EarthBound Display Card for Sale
Just before we released the MOTHER 3 translation patch back in 2008 – like the night before or something like that – a mysterious e-mail was sent to the address I list on my online resume but don’t use for anything else. I haven’t posted this anywhere before, but Reid’s talked about it on camera a few times (such as here). So here it is, for your reading glory.
Subject: Appeal from a member of the game industry
I know you’re having a pretty busy (and significant!) week with the Mother 3 patch’s release right around the corner. As a member of the game industry, I have to say I’m REALLY impressed with the results. It looks every bit as good as some professional localizations, and way better than most. Congratulations on all your hard work!
The reason I’m writing, though, is to appeal to your professionalism and ask that you don’t release it. I’m a little scared of all the Furies of the Internet this will unleash, but this might be my last chance to express an unpopular opinion.
It’s true that no company has ever brought legal action against a fan translation–and I think so far, that’s been the right decision, since fan translations in the past generally haven’t posed any threat to an IP. This project sets a new precedent, though: never has there been a fan translation this good, and never has there been one this public. This time it doesn’t feel like a fan translation; you’ve taken your work to a professional level, and for that reason you’re suddenly stepping on people’s toes.
Yes, Nintendo of America has chosen not to bring Mother 3 to the US. Yes, lately they seem to be pretending the entire series doesn’t exist. But why are you putting an expiration date on their right to do so? Series like Kid Icarus and Punch Out!! were ignored for decades, and now they are coming back. The first installment of Fire Emblem is being released next year in English after 19 years in the vault. It was always possible that Mother would make a return. But if your patch comes out, there go all its chances.
A lot of fans on the Internet will be very happy because they’ll get their Mother 3 (and a superior translation of it, at that), but you will effectively be dealing a fatal blow to the IP’s future. Why would the publisher give Mother another thought when their largest target audience for the series would rather bombard their office with phone calls or tacitly condone what basically amounts to mass piracy than wait patiently for them to find a way to release the game in a way that’s profitable (part of those profits go back to the Mother creators and future development of the IP, by the way) whether they do it next year or 10 years down the line?
If you love the series as much as you say, why would you be a driving force behind killing it off for good?
I know you don’t see it that way. I know you mean well and that you adore the series, and that this patch is a labor of love. I also realize that among the people who download it, a very (very!) small percentage have actually bought the Japanese game legally and would otherwise never dream of downloading a ROM. These people deserve to get Mother 3 in English, as does the general public who have never heard about the title’s troubled history, or starmen.net, or your patch. I hope the publisher decides to deliver, and I believe that eventually they will…but that’s their call.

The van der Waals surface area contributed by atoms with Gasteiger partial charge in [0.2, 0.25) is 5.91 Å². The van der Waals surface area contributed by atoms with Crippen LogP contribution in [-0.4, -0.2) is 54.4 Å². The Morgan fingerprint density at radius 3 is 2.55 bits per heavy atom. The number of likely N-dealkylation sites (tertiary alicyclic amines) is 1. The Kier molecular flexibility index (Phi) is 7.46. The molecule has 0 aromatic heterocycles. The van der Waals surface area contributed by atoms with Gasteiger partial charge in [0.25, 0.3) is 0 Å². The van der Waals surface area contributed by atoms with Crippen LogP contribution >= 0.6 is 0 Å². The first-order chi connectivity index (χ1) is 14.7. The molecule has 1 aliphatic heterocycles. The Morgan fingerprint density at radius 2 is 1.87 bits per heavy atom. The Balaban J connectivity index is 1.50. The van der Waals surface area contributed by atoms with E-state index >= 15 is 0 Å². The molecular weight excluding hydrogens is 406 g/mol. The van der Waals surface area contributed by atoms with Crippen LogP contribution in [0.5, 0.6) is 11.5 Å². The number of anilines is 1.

So please–be proud of the work you’ve put into the patch. Be proud of the fact that you have such a significant sway over the future of one of the best game series out there. But please, please, please, as a fellow professional who wants to see these games survive in the long run, I ask you: please don’t release the patch.
Anonymous Localization Producer
(Who Knows He Will Not Be Popular For Writing This)
(Note that all the italics were that way in the original e-mail)
We did indeed have a policy of, “If Nintendo announces anything or even just asks us, we’ll halt the project immediately.” This e-mail came from an anonymous source from what was clearly a throwaway Yahoo e-mail account, so even though I suspect someone at Nintendo sent it, it could very well have been any random person. The fact that they chose to send it right before the patch’s release (rather than the two years or so they had to say something) also made me a little doubtful.
Anyway, there are some excellent points in here, so I’m curious to know what other readers think. Some of them are debatable, like the fact that fan translations = dead IP; I released a Star Ocean translation in 2002/2003 yet an official release of the first game still happened years later on the PSP. Persona 2: Innocent Sin, Final Fantasy V, and Tales of Phantasia are other examples I can name off the top of my head. Still, the guy does make a good point.
So, what do you think? Was releasing the patch good, bad, both, neither, or something else?
Update: I forgot to mention, we checked the mail header info and it seemed to have originated from Japan, but that’s all we could figure out.
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